West central Michigan small fruit regional report – July 28, 2015
Spotted wing Drosophila populations and fruit infestations are on the rise. Keeping a strict surveillance of berry fields at this time is critical to successfully manage this pest.
Raspberry harvest continues in central Michigan with good quality fruit and excellent yield. Until two weeks ago, spotted wing Drosophila (SWD) infestations were nonexistent in most fields, but at the end of last week, fruit infestations started occurring in Ottawa, Kent and Mecosta counties.
Regarding strawberries, there are small fields of day-neutral varieties being harvested in low volumes. Strawberry farms with summer- and day-neutral varieties that have been in harvest since the beginning of June are showing an increased number of SWD in traps, but fruit infestation remains low.
On the other hand, blueberry harvest has continued in the entire region. So far, harvest volume is good and quality excellent. In Allegan County and southern counties, hand-harvest of early varieties is almost complete and growers are machine-harvesting the remnants of the crop. Harvest of Jersey and other mid-season varieties has started. In Ottawa County and other central Michigan counties, hand-harvest of Bluecrop for fresh pack has continued with excellent fruit quality.
Currently, there are reports of fruit fly infestations, but numbers are lower in comparison with last year’s. Although there are report of fruit rejected for fresh pack due to SWD infestation, most growers are keeping a strict control of SWD and no major infestations are reported at this time.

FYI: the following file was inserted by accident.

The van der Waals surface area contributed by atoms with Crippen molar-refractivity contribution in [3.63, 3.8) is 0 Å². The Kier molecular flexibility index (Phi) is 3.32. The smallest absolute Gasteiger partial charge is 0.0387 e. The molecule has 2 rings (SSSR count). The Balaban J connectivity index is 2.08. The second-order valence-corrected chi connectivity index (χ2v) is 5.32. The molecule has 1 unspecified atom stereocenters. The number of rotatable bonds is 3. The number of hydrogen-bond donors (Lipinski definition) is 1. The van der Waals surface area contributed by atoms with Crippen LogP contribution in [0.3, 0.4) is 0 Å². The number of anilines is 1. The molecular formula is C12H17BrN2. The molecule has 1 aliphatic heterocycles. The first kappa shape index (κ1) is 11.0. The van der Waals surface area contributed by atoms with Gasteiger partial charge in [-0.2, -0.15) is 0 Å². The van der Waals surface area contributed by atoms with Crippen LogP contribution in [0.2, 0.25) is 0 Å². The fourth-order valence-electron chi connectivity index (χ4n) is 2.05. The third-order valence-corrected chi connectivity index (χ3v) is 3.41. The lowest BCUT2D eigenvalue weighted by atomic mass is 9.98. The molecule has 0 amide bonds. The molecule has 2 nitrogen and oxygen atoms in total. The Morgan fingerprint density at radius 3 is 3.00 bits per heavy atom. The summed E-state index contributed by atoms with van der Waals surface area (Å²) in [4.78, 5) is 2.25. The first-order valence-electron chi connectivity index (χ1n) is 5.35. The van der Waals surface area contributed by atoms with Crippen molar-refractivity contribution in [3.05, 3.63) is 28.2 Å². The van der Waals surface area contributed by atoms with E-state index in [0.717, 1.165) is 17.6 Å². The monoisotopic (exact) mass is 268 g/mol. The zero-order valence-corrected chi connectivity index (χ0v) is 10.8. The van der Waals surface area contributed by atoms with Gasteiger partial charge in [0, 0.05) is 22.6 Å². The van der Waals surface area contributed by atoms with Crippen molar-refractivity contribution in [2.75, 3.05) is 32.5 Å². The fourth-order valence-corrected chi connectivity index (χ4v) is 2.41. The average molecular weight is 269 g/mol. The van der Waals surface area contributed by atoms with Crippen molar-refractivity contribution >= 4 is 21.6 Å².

There are a few recommendations for SWD management for this portion of the season. First, make sure your traps are properly installed and serviced. If you are using the standard bait of sugar and brewer’s yeast, clean the trap weekly to prevent excessive accumulation of insects that make it difficult sorting out SWD from other flies or insects.
Second, DO NOT try to relate the number of flies trapped at your field with fruit infestation levels. There is not a correlation between number of flies in the trap and the number of larvae on harvested fruit. Therefore, use the traps as indicator of the presence or absence of the pest in your fields. If present, spray immediately. Otherwise, continue checking fruit and traps for the presence of SWD larvae and flies.
We currently do not have a perfect synthetic lure, so if you find your fruit is getting SWD infested and no flies have been observed in your traps, switch immediately to the sugar and yeast bait.
Finally, consider the weather conditions before selecting or spraying those insecticides recommended for SWD management. The advanced weather forecast in central Michigan indicated that for the next seven days, daily maximum temperatures are going to fluctuate around the upper 80s and low 90s. Those temperatures affect the persistence and efficacy of Malathion and pyrethroid insecticides. Malathion will not last for more than 24 hours and pyrethroids will not be as effective as they are at temperatures below 80s. So, do not expect a seven-day protection from Mustang Max or other pyrethroids, and a shorter interval between applications might be necessary to ensure protection against SWD infestations.
For insecticide options and recommendations, please consult the “2015 Michigan Fruit Management Guide,” (Michigan State University Extension Bulletin E0154), or the “SWD Management Recommendations for Michigan Blueberry” fact sheet.